What It Takes to Be a Tea Sommelier

For one thing, an extensive knowledge of flower scents
By Newser Editors,  Newser Staff
Posted Oct 27, 2015 11:38 AM CDT
What It Takes to Be a Tea Sommelier

Tea consumption is on the upswing in the US, and with that comes the rise of high-end varieties and yes, even tea sommeliers. For those interested in acquiring such a title, it's time to get up to speed on the scents of flowers, reports Modern Farmer. The website interviews Chas Kroll, executive director of the International Tea Masters Association, a group that issues three separate certifications of varying skill levels. To be able to describe the tastes and aromas of various teas, Kroll has his students smell all kinds of flowers to develop what Dan Nosowitz writes is a "mental rolodex" from which to draw. "A popular flower used in teas is the jasmine, but most of my students have never smelled a jasmine before, or could tell you what the aroma of chrysanthemum or orchid is,” says Kroll. Hence the crash course on flowers.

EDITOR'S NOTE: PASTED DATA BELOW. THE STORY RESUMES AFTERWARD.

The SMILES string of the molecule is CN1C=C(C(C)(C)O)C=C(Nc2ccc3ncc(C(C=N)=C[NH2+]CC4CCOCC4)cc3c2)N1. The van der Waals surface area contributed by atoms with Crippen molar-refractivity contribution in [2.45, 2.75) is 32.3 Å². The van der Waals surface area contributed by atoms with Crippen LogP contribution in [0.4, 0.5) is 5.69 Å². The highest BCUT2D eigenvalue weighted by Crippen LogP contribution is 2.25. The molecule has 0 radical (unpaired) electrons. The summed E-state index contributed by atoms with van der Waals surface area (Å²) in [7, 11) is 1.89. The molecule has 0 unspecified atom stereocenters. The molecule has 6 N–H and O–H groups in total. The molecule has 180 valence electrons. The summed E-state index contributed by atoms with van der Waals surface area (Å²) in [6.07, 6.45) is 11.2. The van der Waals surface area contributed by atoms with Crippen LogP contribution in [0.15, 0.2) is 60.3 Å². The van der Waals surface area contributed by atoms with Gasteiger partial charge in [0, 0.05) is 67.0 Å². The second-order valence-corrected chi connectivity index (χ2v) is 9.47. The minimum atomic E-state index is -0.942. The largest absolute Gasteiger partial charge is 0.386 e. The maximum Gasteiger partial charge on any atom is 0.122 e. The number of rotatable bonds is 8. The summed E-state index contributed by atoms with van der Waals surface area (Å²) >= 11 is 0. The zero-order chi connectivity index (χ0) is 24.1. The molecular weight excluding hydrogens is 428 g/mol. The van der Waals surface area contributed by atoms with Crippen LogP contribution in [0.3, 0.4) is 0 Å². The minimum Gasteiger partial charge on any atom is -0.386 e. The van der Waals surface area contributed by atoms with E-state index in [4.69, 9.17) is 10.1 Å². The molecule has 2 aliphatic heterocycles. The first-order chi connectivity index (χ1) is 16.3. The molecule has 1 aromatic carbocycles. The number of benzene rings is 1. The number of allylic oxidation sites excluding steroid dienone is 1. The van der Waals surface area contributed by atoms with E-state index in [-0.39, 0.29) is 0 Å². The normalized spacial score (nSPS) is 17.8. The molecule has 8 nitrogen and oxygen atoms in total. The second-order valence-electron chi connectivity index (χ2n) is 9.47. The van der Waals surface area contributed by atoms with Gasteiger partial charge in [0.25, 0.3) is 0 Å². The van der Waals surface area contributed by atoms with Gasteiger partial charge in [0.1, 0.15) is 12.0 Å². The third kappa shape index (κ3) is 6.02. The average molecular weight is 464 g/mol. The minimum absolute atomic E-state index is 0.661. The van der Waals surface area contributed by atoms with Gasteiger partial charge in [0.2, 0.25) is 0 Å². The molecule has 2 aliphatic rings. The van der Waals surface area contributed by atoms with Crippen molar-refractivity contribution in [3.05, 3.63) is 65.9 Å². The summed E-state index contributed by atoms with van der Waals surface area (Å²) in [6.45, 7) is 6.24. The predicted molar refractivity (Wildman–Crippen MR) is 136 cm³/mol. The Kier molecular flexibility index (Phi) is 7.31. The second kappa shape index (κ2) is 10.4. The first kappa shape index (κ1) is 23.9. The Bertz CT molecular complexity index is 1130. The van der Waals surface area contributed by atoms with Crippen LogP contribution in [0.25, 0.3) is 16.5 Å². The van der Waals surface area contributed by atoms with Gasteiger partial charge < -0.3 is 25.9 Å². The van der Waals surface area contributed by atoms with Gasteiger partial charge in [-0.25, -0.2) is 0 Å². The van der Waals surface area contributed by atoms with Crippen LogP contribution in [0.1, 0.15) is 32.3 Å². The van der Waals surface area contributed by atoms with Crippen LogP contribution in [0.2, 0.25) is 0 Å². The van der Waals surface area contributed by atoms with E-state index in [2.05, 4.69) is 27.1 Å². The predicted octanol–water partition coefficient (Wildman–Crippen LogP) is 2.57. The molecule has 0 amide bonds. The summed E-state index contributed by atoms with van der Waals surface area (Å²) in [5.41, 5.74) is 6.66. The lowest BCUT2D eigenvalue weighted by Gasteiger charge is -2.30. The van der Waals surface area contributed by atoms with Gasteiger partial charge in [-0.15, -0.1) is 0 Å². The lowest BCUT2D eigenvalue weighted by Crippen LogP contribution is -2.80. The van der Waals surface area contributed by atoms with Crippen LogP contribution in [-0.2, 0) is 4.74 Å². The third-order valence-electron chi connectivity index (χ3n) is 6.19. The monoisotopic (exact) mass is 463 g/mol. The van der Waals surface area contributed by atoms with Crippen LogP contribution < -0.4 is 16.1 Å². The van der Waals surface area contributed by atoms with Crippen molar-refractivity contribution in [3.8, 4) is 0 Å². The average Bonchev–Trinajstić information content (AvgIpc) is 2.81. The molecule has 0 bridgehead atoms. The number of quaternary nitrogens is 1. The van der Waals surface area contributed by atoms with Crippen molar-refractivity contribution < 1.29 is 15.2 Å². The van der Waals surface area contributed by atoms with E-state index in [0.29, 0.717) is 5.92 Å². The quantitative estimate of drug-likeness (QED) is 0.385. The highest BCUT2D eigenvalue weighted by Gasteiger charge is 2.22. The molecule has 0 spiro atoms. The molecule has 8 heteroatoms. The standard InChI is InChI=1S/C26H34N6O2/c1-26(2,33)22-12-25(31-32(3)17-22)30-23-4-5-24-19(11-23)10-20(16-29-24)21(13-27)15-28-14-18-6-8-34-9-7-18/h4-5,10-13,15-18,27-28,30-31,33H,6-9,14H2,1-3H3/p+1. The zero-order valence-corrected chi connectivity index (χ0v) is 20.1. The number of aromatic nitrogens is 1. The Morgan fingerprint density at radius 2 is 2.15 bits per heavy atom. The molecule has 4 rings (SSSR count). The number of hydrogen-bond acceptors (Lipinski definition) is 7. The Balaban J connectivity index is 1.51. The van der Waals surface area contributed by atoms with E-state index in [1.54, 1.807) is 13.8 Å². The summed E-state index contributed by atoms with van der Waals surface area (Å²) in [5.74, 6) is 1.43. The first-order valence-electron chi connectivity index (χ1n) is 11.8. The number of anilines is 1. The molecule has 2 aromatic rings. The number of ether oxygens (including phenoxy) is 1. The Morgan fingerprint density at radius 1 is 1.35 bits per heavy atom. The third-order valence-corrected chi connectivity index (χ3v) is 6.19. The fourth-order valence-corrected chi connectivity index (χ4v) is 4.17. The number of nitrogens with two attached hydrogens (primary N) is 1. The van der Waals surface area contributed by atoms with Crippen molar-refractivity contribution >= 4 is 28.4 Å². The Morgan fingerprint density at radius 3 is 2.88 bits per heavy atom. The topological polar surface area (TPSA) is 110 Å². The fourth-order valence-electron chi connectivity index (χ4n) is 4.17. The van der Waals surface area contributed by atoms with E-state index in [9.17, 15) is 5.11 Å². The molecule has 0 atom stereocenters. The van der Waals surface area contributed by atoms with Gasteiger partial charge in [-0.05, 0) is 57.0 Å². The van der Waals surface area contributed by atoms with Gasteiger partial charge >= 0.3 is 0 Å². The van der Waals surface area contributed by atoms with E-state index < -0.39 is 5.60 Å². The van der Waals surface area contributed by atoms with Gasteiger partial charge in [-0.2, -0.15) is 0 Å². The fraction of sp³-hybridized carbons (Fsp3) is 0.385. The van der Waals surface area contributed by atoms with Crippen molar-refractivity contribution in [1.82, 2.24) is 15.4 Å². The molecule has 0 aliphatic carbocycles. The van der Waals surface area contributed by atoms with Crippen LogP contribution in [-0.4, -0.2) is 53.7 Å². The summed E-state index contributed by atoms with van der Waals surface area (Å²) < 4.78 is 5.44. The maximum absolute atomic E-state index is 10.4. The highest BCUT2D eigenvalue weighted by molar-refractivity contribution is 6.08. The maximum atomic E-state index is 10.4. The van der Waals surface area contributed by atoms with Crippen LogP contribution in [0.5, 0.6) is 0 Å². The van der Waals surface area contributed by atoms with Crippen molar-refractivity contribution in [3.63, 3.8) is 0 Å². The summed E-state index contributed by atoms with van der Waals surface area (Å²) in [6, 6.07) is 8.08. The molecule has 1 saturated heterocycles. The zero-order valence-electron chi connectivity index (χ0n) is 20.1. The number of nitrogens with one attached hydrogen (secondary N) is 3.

Those in the two most intense courses combine in-class lessons with studies at home to become expert in brewing, tasting, smelling, and, of course, talking the talk. They also have to identify teas from around the world in a process similar to wine tasting, writes Nosowitz. "They smell, sip carefully, swish, and describe the different qualities they perceive." Then comes a dissertation and a final exam. The most difficult course involves identifying three mystery teas that come with zero information, along with essay questions on topics such as terroir. "My vision for the future is to see every major restaurant in the world serving tea—not just tea but high-quality, loose-leaf tea—to their guests to make it a central product just like wine is today," says Kroll. Click to read the full interview. (More tea stories.)

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